Depending on the area available in the operating room and the size of the equipment and instruments, the laparoscopic team should design a single setup that can easily be adapted for the most common procedures; having one setup will allow the equipment to be more quickly arranged. In addition, a backup set of equipment components must be available to avoid delay or termination of the procedure if a component fails. Because such failure is unpredictable, a plan should be developed that all team members understand so that components can be rapidly replaced. To increase efficiency, all members of the surgical team should learn the specified setup for each operation and be trained according to this setup.
The number of carts for the laparoscopic equipment should be kept to a minimum. In general, laparoscopic colorectal surgery calls for two mobile carts: they should either have wheels or be mounted on booms suspended from the ceiling. On one cart, a video monitor, light source, video system, and insufflator are placed on the patient side that is opposite to the first assistant so that the insufflator display can be seen during the entire procedure - high intraabdominal pressure, low gas flow, or an empty gas tank can thus be detected quickly. The second cart is positioned on the patient side opposite to the surgeon, and the irrigation suction unit, a video monitor, and the electrosurgical unit are placed on it.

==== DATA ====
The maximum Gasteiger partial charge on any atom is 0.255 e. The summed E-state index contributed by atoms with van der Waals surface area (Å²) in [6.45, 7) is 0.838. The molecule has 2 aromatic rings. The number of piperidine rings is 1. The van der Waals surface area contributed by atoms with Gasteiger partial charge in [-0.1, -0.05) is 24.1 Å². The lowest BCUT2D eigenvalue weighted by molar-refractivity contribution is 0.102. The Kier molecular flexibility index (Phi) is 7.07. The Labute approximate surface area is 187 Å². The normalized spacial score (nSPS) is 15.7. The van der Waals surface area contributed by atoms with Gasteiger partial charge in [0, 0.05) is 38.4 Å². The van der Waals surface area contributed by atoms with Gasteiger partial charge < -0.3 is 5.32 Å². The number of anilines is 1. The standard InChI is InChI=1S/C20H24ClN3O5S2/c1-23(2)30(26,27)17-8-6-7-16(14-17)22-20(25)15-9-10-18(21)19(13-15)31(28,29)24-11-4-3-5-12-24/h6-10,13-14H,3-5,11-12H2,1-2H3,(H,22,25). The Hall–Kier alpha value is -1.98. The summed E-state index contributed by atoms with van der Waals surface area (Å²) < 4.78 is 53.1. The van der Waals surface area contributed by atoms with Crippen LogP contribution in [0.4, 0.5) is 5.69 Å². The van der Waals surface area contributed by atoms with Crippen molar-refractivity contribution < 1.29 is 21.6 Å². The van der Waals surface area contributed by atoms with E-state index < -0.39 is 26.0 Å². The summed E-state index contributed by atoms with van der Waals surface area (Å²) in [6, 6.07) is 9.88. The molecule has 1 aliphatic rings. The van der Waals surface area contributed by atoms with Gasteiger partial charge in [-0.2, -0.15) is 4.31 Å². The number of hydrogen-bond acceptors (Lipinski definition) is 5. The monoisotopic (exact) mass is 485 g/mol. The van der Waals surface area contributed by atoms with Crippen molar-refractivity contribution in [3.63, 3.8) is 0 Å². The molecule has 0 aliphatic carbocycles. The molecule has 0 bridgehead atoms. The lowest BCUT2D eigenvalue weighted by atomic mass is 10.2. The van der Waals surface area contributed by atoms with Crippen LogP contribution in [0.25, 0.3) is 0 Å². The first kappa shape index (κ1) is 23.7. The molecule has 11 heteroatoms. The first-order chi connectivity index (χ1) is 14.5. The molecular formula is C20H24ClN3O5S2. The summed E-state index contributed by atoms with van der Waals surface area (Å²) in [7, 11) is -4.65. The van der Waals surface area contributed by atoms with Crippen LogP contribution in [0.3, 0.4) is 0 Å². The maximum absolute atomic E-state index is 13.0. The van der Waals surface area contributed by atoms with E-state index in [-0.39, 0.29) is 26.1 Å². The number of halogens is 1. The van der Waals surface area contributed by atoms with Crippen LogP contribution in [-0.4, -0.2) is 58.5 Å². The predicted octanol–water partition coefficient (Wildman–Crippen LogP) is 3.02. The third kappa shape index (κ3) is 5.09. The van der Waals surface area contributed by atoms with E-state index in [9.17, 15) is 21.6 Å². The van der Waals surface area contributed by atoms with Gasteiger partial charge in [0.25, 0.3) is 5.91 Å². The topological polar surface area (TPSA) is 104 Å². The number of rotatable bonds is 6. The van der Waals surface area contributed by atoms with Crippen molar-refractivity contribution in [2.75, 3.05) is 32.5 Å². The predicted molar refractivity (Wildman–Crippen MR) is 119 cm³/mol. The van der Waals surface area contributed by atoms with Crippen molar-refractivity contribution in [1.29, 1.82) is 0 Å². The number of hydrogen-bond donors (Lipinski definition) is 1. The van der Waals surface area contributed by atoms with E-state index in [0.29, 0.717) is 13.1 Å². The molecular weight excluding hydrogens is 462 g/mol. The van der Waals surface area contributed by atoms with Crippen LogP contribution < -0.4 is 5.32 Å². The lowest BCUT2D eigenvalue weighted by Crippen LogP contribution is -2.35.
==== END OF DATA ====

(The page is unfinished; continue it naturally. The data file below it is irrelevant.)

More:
The instrument table should be placed toward the lower end of the patient so that the nurse can easily work from it and assist the surgeon during all phases of the procedure.